If you have to stop work or work part time because of your MS, you may find it hard to cope financially. You may be entitled to financial support:
If you've been diagnosed with MS, you must tell your driving licence issuer and also inform your insurance company.
You won't necessarily have to stop driving. You will be asked to complete a form providing more information about your condition, as well as details of your doctors and specialists.
Narinder Kaur-Logue has an aggressive form of relapsing remitting multiple sclerosis. She experiences severely debilitating fatigue on a daily basis and has regular relapses. Earlier this year she began having a monthly infusion of the disease-modifying drug (DMD) Tysabri.
“When I was first offered Tysabri I didn’t want it. I’d heard about people who had died on the trial and didn’t want to put my life at risk. When my doctor explained how isolated those cases were, and that the treatment had finished trials and had been approved for treating aggressive forms of MS, I decided I would give it a go.”
Narinder had previously taken Copaxone and Avonex - DMDs that are self-injected.
“I had lots of side affects with Avonex and I hated the daily injections with Copaxone. I felt like I was stabbing myself and sometimes had to ask my husband to do it for me. The monthly infusions for Tysabri are painless and straightforward and I no longer have the stress of bad injection site bruises.”
Narinder’s MS symptoms include fatigue, mobility and vision problems. “I’m unable to work because of my fatigue,” she explains. “I tend to get errands and exercise done in the morning and then come midday my body starts to shut down, fatigue sets in and I can’t do anything other than rest; it’s like flicking a switch”.
Tysabri has been known to cause the life-threatening virus progressive multifocal leukoencephalopathy (PML), but risk of developing this is small. Potential side effects of the treatment can include infections, headaches, dizziness, vomiting, nausea, liver damage and infusion reactions. Narinder started receiving the infusions in January and hasn’t experienced any side effects so far (eight months later).
She said: “I can notice a difference in myself and it seems to be keeping some symptoms at bay. My balance has improved; I don’t wobble as much when I stand after sitting and I now have the confidence to wash my hair without someone in the house. I have more energy too. I danced at a party recently – something I haven’t done in a long time.”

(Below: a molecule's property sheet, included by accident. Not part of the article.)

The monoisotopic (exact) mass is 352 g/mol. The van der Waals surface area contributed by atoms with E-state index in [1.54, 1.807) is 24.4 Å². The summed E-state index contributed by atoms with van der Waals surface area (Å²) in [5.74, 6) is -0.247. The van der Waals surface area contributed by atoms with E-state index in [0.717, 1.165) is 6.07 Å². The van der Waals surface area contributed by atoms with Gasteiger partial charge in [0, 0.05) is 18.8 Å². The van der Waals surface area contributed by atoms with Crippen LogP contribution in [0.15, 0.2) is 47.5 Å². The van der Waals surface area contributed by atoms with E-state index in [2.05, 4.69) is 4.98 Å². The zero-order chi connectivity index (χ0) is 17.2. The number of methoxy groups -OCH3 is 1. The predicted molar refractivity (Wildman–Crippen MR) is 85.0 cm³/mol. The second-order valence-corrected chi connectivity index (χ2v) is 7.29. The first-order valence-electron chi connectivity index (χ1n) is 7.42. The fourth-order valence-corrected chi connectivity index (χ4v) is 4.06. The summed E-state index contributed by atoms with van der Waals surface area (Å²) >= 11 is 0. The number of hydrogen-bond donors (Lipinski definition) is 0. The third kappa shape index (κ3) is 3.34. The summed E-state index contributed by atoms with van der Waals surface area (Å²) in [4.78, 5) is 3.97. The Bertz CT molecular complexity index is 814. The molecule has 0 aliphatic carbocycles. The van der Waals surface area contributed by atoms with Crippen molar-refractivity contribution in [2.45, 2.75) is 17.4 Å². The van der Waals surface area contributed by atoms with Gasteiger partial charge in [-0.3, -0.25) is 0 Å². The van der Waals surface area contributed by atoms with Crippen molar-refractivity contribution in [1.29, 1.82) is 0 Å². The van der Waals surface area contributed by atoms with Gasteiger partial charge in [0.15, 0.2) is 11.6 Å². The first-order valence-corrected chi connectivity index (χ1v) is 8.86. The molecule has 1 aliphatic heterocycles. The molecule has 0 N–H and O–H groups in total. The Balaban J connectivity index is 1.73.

“I’m lucky that I’ve been able to access Tysabri – I know of others that have had to campaign for months. Tysabri won’t work for everyone; it only treats aggressive forms of relapsing remitting MS and some people may develop side effects or not like the idea of the two-hour hospital infusions once a month, but it’s working well for me at the moment.”
Sara was 22 when she was diagnosed with relapsing remitting multiple sclerosis (MS).
“It all started when I was in my final year of university, aged 22. I was travelling home from a job interview when somebody stole my purse. It was very upsetting.
“Then I woke the next day and couldn’t see properly. My vision was blurry in my left eye, and I couldn’t see colours clearly. I also had pain behind my eye. I went to the doctor, thinking it would be something like conjunctivitis, but my doctor was so concerned that she sent me to hospital that night.
“After a series of tests I was diagnosed with optic neuritis, which is the swelling of the optic nerve. I didn’t realise it at the time, but this is sometimes one of the first signs of multiple sclerosis.
“I then saw a neurologist and had a magnetic resonance imaging (MRI) scan and some really uncomfortable eye tests. I was diagnosed with relapsing remitting MS and felt very scared.
“By this time, it was six months after my initial eye problems and I was struggling to walk. I was weak, shaky and felt a lot of tingling in my body. My parents noticed I was dragging my left leg. But I think these symptoms were linked to stress – it was just after September 11th, and I remember feeling
“I was very fortunate. My neurologist thought I was very well suited for beta interferon injections. Beta interferon is a disease-modifying medicine that reduces the number and severity of MS relapses.
“Three months later, I was approved for this treatment and started my weekly injections. The side effects were absolutely dreadful. I had flu-like symptoms, which began 24 to 48 hours after the injection.
“I’m still on the injections now, aged 30. Fortunately, the side effects have now become less severe, although I do still suffer from them. Because the disease and treatment side effects can make you feel lousy, I’m prone to depression so I also take antidepressants.
“But by looking at me, you’d never know I have the disease. I work full-time for the NHS, and am doing a Masters degree. I find that it really helps to keep a positive mental attitude.
“I still suffer from fatigue and eye problems, and I now wear glasses. Some days, when my leg isn’t working well, I just take it easy. My work colleagues have been very supportive.
“When I go for my hospital check-ups twice a year, I see people in wheelchairs who are clearly in much worse condition than I am. I consider myself very lucky.”